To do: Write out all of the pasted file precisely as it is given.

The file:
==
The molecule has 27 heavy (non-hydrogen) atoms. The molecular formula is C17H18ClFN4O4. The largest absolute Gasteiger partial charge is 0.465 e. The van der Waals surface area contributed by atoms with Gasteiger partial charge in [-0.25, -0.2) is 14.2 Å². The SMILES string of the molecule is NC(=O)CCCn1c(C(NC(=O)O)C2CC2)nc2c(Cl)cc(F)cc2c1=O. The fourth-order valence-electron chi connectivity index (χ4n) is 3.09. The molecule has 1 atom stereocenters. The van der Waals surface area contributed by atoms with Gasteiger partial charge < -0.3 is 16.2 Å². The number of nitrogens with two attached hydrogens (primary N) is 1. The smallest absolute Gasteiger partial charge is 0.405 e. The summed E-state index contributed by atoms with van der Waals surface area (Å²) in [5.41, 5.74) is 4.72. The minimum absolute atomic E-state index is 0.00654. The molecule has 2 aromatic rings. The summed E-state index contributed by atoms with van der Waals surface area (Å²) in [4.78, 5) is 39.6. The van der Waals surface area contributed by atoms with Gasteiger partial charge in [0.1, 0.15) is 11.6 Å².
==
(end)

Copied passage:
The molecule has 27 heavy (non-hydrogen) atoms. The molecular formula is C17H18ClFN4O4. The largest absolute Gasteiger partial charge is 0.465 e. The van der Waals surface area contributed by atoms with Gasteiger partial charge in [-0.25, -0.2) is 14.2 Å². The SMILES string of the molecule is NC(=O)CCCn1c(C(NC(=O)O)C2CC2)nc2c(Cl)cc(F)cc2c1=O. The fourth-order valence-electron chi connectivity index (χ4n) is 3.09. The molecule has 1 atom stereocenters. The van der Waals surface area contributed by atoms with Gasteiger partial charge < -0.3 is 16.2 Å². The number of nitrogens with two attached hydrogens (primary N) is 1. The smallest absolute Gasteiger partial charge is 0.405 e. The summed E-state index contributed by atoms with van der Waals surface area (Å²) in [5.41, 5.74) is 4.72. The minimum absolute atomic E-state index is 0.00654. The molecule has 2 aromatic rings. The summed E-state index contributed by atoms with van der Waals surface area (Å²) in [4.78, 5) is 39.6. The van der Waals surface area contributed by atoms with Gasteiger partial charge in [0.1, 0.15) is 11.6 Å².